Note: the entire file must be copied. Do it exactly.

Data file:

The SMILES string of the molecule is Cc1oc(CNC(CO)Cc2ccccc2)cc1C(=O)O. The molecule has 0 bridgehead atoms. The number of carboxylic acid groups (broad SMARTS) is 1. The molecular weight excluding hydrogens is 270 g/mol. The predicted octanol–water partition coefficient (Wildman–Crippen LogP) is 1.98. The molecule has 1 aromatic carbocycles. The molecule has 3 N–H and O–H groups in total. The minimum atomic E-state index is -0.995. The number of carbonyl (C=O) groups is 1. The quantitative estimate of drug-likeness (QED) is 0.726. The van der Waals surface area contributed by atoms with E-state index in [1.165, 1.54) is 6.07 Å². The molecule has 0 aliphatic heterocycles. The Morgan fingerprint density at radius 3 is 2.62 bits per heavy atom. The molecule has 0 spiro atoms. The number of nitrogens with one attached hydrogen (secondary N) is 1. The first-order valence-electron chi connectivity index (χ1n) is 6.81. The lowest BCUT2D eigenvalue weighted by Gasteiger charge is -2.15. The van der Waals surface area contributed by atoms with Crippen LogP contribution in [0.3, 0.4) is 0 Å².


The SMILES string of the molecule is Cc1oc(CNC(CO)Cc2ccccc2)cc1C(=O)O. The molecule has 0 bridgehead atoms. The number of carboxylic acid groups (broad SMARTS) is 1. The molecular weight excluding hydrogens is 270 g/mol. The predicted octanol–water partition coefficient (Wildman–Crippen LogP) is 1.98. The molecule has 1 aromatic carbocycles. The molecule has 3 N–H and O–H groups in total. The minimum atomic E-state index is -0.995. The number of carbonyl (C=O) groups is 1. The quantitative estimate of drug-likeness (QED) is 0.726. The van der Waals surface area contributed by atoms with E-state index in [1.165, 1.54) is 6.07 Å². The molecule has 0 aliphatic heterocycles. The Morgan fingerprint density at radius 3 is 2.62 bits per heavy atom. The molecule has 0 spiro atoms. The number of nitrogens with one attached hydrogen (secondary N) is 1. The first-order valence-electron chi connectivity index (χ1n) is 6.81. The lowest BCUT2D eigenvalue weighted by Gasteiger charge is -2.15. The van der Waals surface area contributed by atoms with Crippen LogP contribution in [0.3, 0.4) is 0 Å².